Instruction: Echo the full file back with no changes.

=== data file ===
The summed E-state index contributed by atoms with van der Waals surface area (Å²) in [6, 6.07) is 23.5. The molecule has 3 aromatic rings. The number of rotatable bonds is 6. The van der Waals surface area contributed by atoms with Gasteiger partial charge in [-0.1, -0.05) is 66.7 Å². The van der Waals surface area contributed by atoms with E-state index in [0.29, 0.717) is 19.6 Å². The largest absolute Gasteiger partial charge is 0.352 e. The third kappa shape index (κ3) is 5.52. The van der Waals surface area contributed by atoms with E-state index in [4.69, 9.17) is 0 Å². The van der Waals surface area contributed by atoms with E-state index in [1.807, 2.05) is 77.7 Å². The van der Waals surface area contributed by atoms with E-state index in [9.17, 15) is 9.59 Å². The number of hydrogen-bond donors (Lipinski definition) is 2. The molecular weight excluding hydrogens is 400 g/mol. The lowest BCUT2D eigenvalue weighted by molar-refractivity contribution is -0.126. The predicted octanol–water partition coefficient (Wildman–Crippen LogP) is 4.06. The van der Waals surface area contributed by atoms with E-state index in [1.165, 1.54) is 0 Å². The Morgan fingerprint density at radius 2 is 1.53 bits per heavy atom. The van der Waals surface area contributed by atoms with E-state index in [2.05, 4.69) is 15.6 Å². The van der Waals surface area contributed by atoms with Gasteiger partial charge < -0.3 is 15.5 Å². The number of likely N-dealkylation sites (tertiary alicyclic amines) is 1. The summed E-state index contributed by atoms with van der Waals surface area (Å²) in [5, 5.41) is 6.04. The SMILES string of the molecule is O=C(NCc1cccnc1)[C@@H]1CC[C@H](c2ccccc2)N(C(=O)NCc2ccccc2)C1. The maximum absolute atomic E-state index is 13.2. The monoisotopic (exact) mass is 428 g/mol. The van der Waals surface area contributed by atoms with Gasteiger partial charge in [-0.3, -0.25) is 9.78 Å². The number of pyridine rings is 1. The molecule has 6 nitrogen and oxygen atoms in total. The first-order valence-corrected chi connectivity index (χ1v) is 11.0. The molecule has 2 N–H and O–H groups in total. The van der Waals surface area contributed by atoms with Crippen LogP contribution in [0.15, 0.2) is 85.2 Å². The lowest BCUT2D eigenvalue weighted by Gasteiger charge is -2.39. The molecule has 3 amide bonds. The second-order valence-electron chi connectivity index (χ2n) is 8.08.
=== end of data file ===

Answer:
The summed E-state index contributed by atoms with van der Waals surface area (Å²) in [6, 6.07) is 23.5. The molecule has 3 aromatic rings. The number of rotatable bonds is 6. The van der Waals surface area contributed by atoms with Gasteiger partial charge in [-0.1, -0.05) is 66.7 Å². The van der Waals surface area contributed by atoms with E-state index in [0.29, 0.717) is 19.6 Å². The largest absolute Gasteiger partial charge is 0.352 e. The third kappa shape index (κ3) is 5.52. The van der Waals surface area contributed by atoms with E-state index in [4.69, 9.17) is 0 Å². The van der Waals surface area contributed by atoms with E-state index in [1.807, 2.05) is 77.7 Å². The van der Waals surface area contributed by atoms with E-state index in [9.17, 15) is 9.59 Å². The number of hydrogen-bond donors (Lipinski definition) is 2. The molecular weight excluding hydrogens is 400 g/mol. The lowest BCUT2D eigenvalue weighted by molar-refractivity contribution is -0.126. The predicted octanol–water partition coefficient (Wildman–Crippen LogP) is 4.06. The van der Waals surface area contributed by atoms with E-state index in [1.165, 1.54) is 0 Å². The Morgan fingerprint density at radius 2 is 1.53 bits per heavy atom. The van der Waals surface area contributed by atoms with E-state index in [2.05, 4.69) is 15.6 Å². The van der Waals surface area contributed by atoms with Gasteiger partial charge < -0.3 is 15.5 Å². The number of likely N-dealkylation sites (tertiary alicyclic amines) is 1. The summed E-state index contributed by atoms with van der Waals surface area (Å²) in [5, 5.41) is 6.04. The SMILES string of the molecule is O=C(NCc1cccnc1)[C@@H]1CC[C@H](c2ccccc2)N(C(=O)NCc2ccccc2)C1. The maximum absolute atomic E-state index is 13.2. The monoisotopic (exact) mass is 428 g/mol. The van der Waals surface area contributed by atoms with Gasteiger partial charge in [-0.3, -0.25) is 9.78 Å². The number of pyridine rings is 1. The molecule has 6 nitrogen and oxygen atoms in total. The first-order valence-corrected chi connectivity index (χ1v) is 11.0. The molecule has 2 N–H and O–H groups in total. The van der Waals surface area contributed by atoms with Crippen LogP contribution in [0.15, 0.2) is 85.2 Å². The lowest BCUT2D eigenvalue weighted by Gasteiger charge is -2.39. The molecule has 3 amide bonds. The second-order valence-electron chi connectivity index (χ2n) is 8.08.